Pangilinan reminisces about political beginnings, meets constituents who elected him in his 1st public office

May 4, 2022

Vice-presidential candidate Kiko Pangilinan, “marunong bumalik sa pinanggalingan”, returned to Tatalon on May 3 and met old-time residents who voted for him and his advocacies of social justice when he first ran and won as youngest councilor of Quezon City. PHOTOS COURTESY OF TEAM KIKO PANGILINAN

QUEZON CITY — His voice raspy due to months of speaking in political rallies while his face is marked with creases of the bruising national campaign, vice-presidential aspirant Francis “Kiko” Pangilinan strode towards the center of a makeshift stage on the middle of a street lane along Quezon City’s Araneta Avenue on Tuesday evening.

“Magandang gabi, District 4. Magandang gabi, Tatalon. Alam nyo ho, may kasabihan. Ang hindi marunong lumingon sa pinanggalingan ay hindi makararating sa paroroonan. Dito ako sa District 4 unang inihalal nang ating mga kababayan noong 1988 bilang konsehal,” Pangilinan greeted the crowd, who had been waiting for him for hours under the searing summer sun.

“Maraming salamat sa inyong pagsuporta sa akin noon. Dito ako sa Quezon City unang nanglingkod,” he said.

His fired-up audience shouted “Kiko! Kiko!”

Ageing residents of the flood-prone Barangay Tatalon in Quezon City’s District 4 were among those who first believed in and supported the social justice advocacies of Pangilinan. In 1988, they elected Pangilinan, then 25 years old, as councilor to represent them in the Quezon City assembly.  

“Marami sa inyo na old-timers sa City Hall … sila ang magpapatunay noon pa man ipinaglalaban na natin ang malinis ng gobyerno. Hindi tayo pumayag sa katiwalian, kalokohan, at pang-aabuso,” he continued.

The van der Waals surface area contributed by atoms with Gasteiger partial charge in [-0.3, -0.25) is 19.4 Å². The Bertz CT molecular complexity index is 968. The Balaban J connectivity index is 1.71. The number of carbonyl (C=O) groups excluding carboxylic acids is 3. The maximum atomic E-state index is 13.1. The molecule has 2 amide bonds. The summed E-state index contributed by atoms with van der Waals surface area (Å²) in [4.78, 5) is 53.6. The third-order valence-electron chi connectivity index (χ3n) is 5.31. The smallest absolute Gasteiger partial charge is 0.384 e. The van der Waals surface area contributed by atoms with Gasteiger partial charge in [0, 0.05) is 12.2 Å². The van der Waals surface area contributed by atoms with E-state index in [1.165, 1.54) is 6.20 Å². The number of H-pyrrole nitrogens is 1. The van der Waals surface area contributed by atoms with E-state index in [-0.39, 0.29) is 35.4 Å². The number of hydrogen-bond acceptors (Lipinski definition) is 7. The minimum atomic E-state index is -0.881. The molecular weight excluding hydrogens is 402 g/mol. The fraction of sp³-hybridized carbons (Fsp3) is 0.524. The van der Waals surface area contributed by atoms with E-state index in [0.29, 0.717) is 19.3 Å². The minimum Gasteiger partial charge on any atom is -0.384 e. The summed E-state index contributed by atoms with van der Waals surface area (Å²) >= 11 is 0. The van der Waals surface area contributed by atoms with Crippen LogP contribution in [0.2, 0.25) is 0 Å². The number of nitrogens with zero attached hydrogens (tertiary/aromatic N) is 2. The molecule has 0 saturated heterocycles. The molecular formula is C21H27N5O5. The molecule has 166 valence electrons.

“Sino sa inyo ang batang QC? Taas ang kamay. Ako rin batang QC. Dito ako ipinanganak, dyan kami nanirahan sa 11 Mahusay Street, UP Village, Quezon City. Labing-anim na taon po tayo dito. Dito rin ako sa QC unang umibig,” Pangilinan said.

“I love you,” several members of the audience shouted back.

“Dito rin ako sa QC unang nabigo,” he admitted. The crowd roared into laughter.

“Tatlong beses akong na-busted. At kung hindi, hindi kami nagkatuluyan ni Sharon,” he joked. The crowd laughed boisterously.

“Bago ako naging konsehal, student council (chairman) ako ng UP Diliman. Nagmartsa sa kalye, noong panahon ng diktadura. Lumaban sa pang-aabuso, lumaban sa paglabag sa karapatang pantao noong panahon ng diktadura,” he said.

“Noon pa man hanggang sa ngayon hindi tayo papayag sa abusadong gobyerno. Hindi tayo papayag sa katiwalian sa ating gobyerno. Noon pa man hanggang sa ngayon,” Pangilinan said.

The flood-prone Barangay Tatalon along Araneta Avenue in Quezon City’s District 4 was Pangilinan’s last stop in the one-day May 3 barnstorming of all the city’s districts.

Flying in from Baguio City, he visited the busy Muñoz Market at the corner of EDSA and Roosevelt Avenue where he talked to vendors and ordinary people. He even took selfies and signed autographs.

From Muñoz Market, he proceeded to speak in mini-rallies held in Asamba Covered Court in Sitio Mendez in Baesa, YCL Covered Court in Project 2, Shop N’ Ride in General Luis in Novaliches, and a parking lot in a small mall along Commonwealth Avenue.  

Marivic Aliansas, 53, was only 19, when she campaigned for and voted Pangilinan as councilor.

“Hindi ako nagsisisi sa pagsuporta at pagboto sa kay Kiko,” Aliansas said on the sidelines of the rally in Tatalon.

“Ngayon, maraming bumabatikos sa kanya, lalo na doon sa juvenile justice na batas na isinulong niya. Pero hindi alam ng marami ay nakatutulong nang malaki dito sa Barangay Tatalon ang batas na iyon,” Aliansas, now a mother of three and a street vendor, said.

“Kailangang manalo si Kiko para sa mga anak ko at sa kabataan ng Tatalon,” she said.

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